A few lucky entrepreneurs are leaving secure jobs behind to start businesses that break the $1 million threshold in annual revenue
In today's uncertain job climate, some workers feel that the rewards of starting their own business outweigh the risks of leaving the corporate world (see BusinessWeek.com, 1/16/07, "Lure of Entrepreneurship Beckons Boomers"). Just ask Allison Karl O'Kelly, founder and chief executive officer of Mom Corps, a staffing agency that pairs experienced women looking for flexible work with companies seeking seasoned talent.
In January, 2004, O'Kelly left her executive role at Toys "R" Us, where she launched the Babiesrus.com Web site and oversaw an $11 million store, to start her family. But returning to the corporate world was difficult; her 8 a.m.-to-4 p.m. schedule was still not flexible enough for her to meet her family responsibilities. "I didn't mind working full-time (which I do), but I needed the flexibility to take my children to the doctor or go to school activities without difficulties. I started Mom Corps to meet my own needs for flexibility and provide that luxury to other moms at the same time," she says.
Going her own way has been invaluable for O'Kelly. Her company, founded in 2005, grossed $1.3 million in its first full year in business, 2006, and she's built her workdays to allow the flexibility to be the kind of mother she wants to be.
A few entrepreneurs have been pushing their businesses past the $1 million mark in recent years. Between 2000 and 2003, the number of firms reporting at least $1 million in revenue increased by about 6%, according to the IRS. Entrepreneurs' Organization, an Alexandria (Va.)-based group open only to businesses with at least $1 million in revenue, saw its ranks swell from 4,525 in 2002 to more than 6,400 in 2006, a 41% increase.
Of course, most entrepreneurs do not break the $1 million threshold in annual revenue. Take women-owned businesses, for example. Although women entrepreneurs constitute one of the largest and fastest-growing segments of the small-business sector, few of them generate $1 million or more in revenue. Indeed, according to the Washington-based Center for Women's Business Research, while 48% of all privately held U.S. firms are 50% or more owned by women and produce $2.5 trillion in sales, only 3% of them have reached seven-figure success (see BusinessWeek.com, 6/19/06, "Minting Women Millionaires: The Winners").
The keys to founding a successful second-act business, say entrepreneurs who have done it, are the same as founding any business. They include dedication, passion, financial and business savvy, and some degree of financial risk-taking.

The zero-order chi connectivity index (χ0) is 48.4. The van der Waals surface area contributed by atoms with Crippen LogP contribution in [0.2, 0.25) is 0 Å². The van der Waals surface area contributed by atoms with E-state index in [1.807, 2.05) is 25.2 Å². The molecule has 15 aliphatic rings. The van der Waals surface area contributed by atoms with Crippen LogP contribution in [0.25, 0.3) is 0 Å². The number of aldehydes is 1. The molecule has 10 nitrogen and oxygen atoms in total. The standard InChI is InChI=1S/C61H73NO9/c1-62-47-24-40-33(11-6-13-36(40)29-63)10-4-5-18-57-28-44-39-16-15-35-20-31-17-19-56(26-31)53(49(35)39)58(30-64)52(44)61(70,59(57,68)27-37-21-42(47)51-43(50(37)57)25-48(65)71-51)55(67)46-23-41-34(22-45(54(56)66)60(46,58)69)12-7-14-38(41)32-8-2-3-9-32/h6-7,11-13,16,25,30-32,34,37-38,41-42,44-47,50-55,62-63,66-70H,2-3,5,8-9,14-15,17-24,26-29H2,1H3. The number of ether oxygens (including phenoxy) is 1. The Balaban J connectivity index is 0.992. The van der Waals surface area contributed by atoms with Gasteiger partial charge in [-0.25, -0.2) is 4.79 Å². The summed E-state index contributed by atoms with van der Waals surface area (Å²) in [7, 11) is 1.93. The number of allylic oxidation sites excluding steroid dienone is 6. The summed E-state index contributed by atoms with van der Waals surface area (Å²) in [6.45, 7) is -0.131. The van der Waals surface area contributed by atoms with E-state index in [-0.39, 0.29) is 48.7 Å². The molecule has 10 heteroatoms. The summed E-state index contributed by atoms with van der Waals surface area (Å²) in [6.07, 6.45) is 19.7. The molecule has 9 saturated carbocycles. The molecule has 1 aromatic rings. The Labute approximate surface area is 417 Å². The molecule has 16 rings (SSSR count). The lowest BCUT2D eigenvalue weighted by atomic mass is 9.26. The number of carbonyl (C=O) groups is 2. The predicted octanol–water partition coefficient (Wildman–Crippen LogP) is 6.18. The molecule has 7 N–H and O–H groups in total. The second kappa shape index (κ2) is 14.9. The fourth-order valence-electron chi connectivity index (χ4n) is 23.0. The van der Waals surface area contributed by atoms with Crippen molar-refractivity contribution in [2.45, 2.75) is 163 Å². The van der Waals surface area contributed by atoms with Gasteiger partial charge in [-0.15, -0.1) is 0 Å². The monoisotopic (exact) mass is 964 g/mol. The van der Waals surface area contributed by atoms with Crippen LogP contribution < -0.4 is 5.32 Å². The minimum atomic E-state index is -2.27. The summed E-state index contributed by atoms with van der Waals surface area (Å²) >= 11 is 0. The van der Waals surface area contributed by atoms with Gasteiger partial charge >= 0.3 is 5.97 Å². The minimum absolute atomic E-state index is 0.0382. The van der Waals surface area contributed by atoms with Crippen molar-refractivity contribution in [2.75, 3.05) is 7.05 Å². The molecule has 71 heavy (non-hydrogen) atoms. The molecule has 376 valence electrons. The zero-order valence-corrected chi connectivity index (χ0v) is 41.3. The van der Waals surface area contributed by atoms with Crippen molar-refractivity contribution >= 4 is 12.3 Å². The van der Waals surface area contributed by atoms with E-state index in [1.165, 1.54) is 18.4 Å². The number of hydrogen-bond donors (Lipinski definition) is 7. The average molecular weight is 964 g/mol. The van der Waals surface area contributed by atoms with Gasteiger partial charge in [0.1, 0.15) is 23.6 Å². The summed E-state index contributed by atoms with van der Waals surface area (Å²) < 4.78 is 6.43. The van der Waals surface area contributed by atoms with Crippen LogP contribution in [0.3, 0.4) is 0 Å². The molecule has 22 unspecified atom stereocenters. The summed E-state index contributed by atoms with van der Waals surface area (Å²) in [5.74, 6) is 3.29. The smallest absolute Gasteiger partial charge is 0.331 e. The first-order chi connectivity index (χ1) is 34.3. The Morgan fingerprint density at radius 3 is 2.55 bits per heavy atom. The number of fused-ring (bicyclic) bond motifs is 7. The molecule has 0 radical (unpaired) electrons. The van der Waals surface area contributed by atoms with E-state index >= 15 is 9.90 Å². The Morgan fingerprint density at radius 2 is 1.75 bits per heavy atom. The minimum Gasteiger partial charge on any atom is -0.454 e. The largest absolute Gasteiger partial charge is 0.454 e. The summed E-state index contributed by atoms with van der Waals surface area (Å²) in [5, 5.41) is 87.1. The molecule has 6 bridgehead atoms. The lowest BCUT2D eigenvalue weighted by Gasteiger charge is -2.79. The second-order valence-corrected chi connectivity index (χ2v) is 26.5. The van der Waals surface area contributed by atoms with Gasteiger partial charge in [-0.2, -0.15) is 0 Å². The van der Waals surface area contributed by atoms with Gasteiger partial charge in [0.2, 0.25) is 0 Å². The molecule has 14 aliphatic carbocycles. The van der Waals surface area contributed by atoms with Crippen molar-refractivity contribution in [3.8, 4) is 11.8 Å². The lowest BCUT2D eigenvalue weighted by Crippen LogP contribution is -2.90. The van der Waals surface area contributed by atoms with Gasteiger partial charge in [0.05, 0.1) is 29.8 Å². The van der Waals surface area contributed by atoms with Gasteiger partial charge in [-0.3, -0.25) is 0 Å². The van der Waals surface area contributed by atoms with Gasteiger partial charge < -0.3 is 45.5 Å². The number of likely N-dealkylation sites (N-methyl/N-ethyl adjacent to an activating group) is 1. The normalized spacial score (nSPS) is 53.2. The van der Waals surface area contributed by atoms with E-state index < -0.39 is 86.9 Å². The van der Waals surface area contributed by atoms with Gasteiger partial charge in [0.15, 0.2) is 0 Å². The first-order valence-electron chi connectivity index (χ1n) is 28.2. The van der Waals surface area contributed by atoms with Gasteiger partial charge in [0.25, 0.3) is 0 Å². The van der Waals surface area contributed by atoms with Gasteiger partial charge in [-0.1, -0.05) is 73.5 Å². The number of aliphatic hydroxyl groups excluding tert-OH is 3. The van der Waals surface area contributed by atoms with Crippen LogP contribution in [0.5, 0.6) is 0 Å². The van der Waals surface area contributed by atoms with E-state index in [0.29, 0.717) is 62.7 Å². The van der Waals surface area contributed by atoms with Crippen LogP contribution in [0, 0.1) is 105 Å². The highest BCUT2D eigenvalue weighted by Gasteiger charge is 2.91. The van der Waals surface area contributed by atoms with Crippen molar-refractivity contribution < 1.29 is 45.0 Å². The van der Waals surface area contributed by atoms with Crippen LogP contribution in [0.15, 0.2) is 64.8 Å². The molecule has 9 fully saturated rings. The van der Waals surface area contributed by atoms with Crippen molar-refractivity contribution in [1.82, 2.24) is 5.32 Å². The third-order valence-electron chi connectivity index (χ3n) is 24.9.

Sense of Achievement
Many of these entrepreneurs say the experiences gained from the corporate world were invaluable in pushing their second act into the million-dollar realm. Dan Mahaney, whose 30-employee CertaPro commercial and residential painting franchise grossed about $1.8 million last year, worked as a CPA within larger firms for almost 20 years before starting his franchise. "A lot of franchisees are very good at selling the work and producing the work, but lose control of the financial end of the business. [My experience as a CPA] helped keep my thumb on the financial pulse of the business as well as the planning," says Mahaney.
Second actors rarely regret taking the plunge. Mahaney says he left his corporate gig "mainly just to have more control over my own destiny, maybe a little burnout, and just do something different. It was one of the best moves I ever made in my life."
Overwhelmingly, those who take the risk and achieve the goal of building their own $1 million business ooze with pride. "What do I love most about being an entrepreneur? Freedom. The freedom to set the direction of the company, the freedom to make changes, the freedom to set my own schedule…it's all good!" says Bill Macon, founder, president, and CEO of St. Louis-based Macon Electric Coil, an 80-employee, $8 million company that manufactures electric coils and solenoids for original equipment manufacturers.
"I had wanted to have my own company since I was a kid," he says. "After 10 years [at Emerson Electric] I decided that, if I stayed longer, I'd never do it. The higher [in the organization] you get, the tighter the golden handcuffs get."
For a slide show profiling million-dollar second acts from Calgary, Alta., to Temecula, Calif., click here.